Data processing and analysis

All the filled questionnaires were checked manually for completeness and consistency. Data were coded and entered into EPI-info version 7 and exported to STATA version 14 for analysis. Descriptive statistics, including frequencies and proportions, were computed. Both bivariate and multivariate binary logistic regression analysis were performed. In the bivariate analysis, variables with a p value of < 0.2 were considered for the final model, and the adjusted odds ratio (AOR) with 95% confidence interval (CI) was used to show the presence and strength of associations. Finally, a p value of less than 0.05 in the multivariate logistic regression model was used to identify variables significantly associated with the dietary diversity practice. The goodness of fit test was carried out using the Hosmer and Lemeshow test.

Ethical consideration

Ethical clearance was obtained from the Ethical Review Board of the University of Gondar. Written informed consent and assent was obtained from the selected adolescents and mothers or guardians. In the case of illiterate mothers, consent was documented by thumbprints on consent forms and signatures by a literate witness. All names and personal information were kept confidential, and the dataset was kept anonymous by using code numbers for analysis.

Results

The socio-demographic and economic status of respondents

The overall response rate in this study was 97.5%. The mean (± SD) ages of mothers and adolescents were 40.5 (39.8–41.2) and 16.6 (16.7–16.9) years, respectively. Among 462 participants, 430 (93.1%) were Orthodox Christians, and more than half (57.1%) were rural dwellers. The majority, 434 (93.9%), of mothers were married, and 272 (59.3%) unable to read and write. Of 458 respondents, 362 (79.0%) were housewives. Regarding the father’s educational level, 181 (40.8%) were not able to read and/or write, and more than half (60.1%) were farmers (Table 1).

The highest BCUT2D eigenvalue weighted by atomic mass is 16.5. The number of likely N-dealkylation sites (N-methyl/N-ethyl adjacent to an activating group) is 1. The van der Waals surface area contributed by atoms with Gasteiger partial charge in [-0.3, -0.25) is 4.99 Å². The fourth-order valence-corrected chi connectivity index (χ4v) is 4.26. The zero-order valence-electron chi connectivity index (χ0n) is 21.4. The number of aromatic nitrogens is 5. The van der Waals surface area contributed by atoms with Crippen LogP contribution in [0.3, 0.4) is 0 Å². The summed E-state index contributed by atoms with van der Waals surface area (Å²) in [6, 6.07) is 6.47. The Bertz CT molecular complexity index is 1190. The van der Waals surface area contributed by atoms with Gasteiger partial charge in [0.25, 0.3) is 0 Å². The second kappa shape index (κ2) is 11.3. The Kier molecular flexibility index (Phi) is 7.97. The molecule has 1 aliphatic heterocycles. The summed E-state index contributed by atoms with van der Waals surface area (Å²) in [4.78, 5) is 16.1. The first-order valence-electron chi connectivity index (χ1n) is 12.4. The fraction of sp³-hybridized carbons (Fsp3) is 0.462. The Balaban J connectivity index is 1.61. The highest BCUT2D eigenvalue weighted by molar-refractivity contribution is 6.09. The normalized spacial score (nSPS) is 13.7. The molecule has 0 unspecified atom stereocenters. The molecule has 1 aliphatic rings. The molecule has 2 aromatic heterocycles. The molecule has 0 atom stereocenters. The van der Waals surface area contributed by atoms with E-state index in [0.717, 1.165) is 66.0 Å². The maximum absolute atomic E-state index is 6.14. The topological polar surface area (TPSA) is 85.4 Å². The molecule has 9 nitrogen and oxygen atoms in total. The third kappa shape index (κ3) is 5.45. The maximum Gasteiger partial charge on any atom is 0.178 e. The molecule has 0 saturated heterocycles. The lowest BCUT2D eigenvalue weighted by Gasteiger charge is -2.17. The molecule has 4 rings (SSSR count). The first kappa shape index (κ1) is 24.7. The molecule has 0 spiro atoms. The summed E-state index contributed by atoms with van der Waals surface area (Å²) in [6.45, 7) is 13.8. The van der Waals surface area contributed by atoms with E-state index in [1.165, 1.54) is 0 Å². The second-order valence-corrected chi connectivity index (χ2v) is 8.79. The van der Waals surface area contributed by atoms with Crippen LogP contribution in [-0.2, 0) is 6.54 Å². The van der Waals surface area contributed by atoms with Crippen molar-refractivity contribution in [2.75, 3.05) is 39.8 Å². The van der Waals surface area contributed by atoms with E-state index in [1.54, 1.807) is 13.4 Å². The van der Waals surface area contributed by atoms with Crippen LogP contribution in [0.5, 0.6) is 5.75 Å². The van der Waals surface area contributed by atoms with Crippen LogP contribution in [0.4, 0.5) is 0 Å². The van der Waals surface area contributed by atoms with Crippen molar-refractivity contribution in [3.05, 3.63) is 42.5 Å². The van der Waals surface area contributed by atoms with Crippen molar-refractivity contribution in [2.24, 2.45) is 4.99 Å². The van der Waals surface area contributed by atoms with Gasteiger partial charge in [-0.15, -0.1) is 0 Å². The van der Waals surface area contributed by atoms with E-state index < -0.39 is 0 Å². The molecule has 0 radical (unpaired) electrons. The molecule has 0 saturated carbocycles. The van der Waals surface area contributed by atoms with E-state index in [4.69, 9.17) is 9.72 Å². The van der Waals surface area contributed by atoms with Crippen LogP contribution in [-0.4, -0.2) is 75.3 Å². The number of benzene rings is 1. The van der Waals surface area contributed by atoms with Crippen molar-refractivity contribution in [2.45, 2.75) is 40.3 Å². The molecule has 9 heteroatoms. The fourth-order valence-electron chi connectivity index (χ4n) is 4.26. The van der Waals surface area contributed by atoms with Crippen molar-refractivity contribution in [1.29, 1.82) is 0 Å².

Table 1 Sociodemographic characteristics of respondents in Dembia district, northwest Ethiopia, 2017 (n = 462)

Co-morbid condition of adolescents

Out of the total respondents, 29 (6.3%) of adolescents had chronic diseases. Of these, 16 (57.1%) had cardiac diseases, followed by 6 (21.4%) kidney and 6 (21.4%) tuberculosis. The remaining one adolescent had hypertension. Eighty-seven (18.8%) of adolescents had fever 2 weeks before the data collection. Of these, 52 (59.8%), 8 (9.2%), and 27 (31.0%) were due to malarial attack, typhoid, and unexplained diseases, respectively. Moreover, 23 (5%) adolescents had diarrhea, and of these, 17 (73.9%) visited a health center and received treatment. The main causes of diarrhea were hookworm which accounted for 26.1%, Ascaris for 39.1%, Enterobius vermicularis for 8.7%, and unspecified for 26.1% (Table 2).

Table 2 Co-morbid condition of adolescents in Dembia district, northwest Ethiopia, 2017 (n = 462)

Dietary diversity practice and household food security of adolescents

Among the total respondents, 410 (88.74%) households were food secure. Injera, the main food item in the district, was utilized by 100% of the adolescents. Nearly two-thirds (66.2%) of the respondents ate Injera two times a day. Regarding fruit intake status, about 42.6% had no fruit intake and 20.0% had three times or more per day. Only 8 (1.7%) respondents consumed egg always, and 197 (42.6%) never ate eggs. Of the total respondents, 395 (85.5%) drank tea, and of these, nearly three-fourths (75.4%) drank after meals. Regarding soft drinks, 190 (41.1%) had at least one bottle per day. All adolescents consumed foods made from grains, cereals, roots, and tubers, while only 215 (46.6%) took dark green leafy vegetables. Also, 364 (78.8%) adolescents consumed no other vitamin A-rich and vegetable products (Table 3).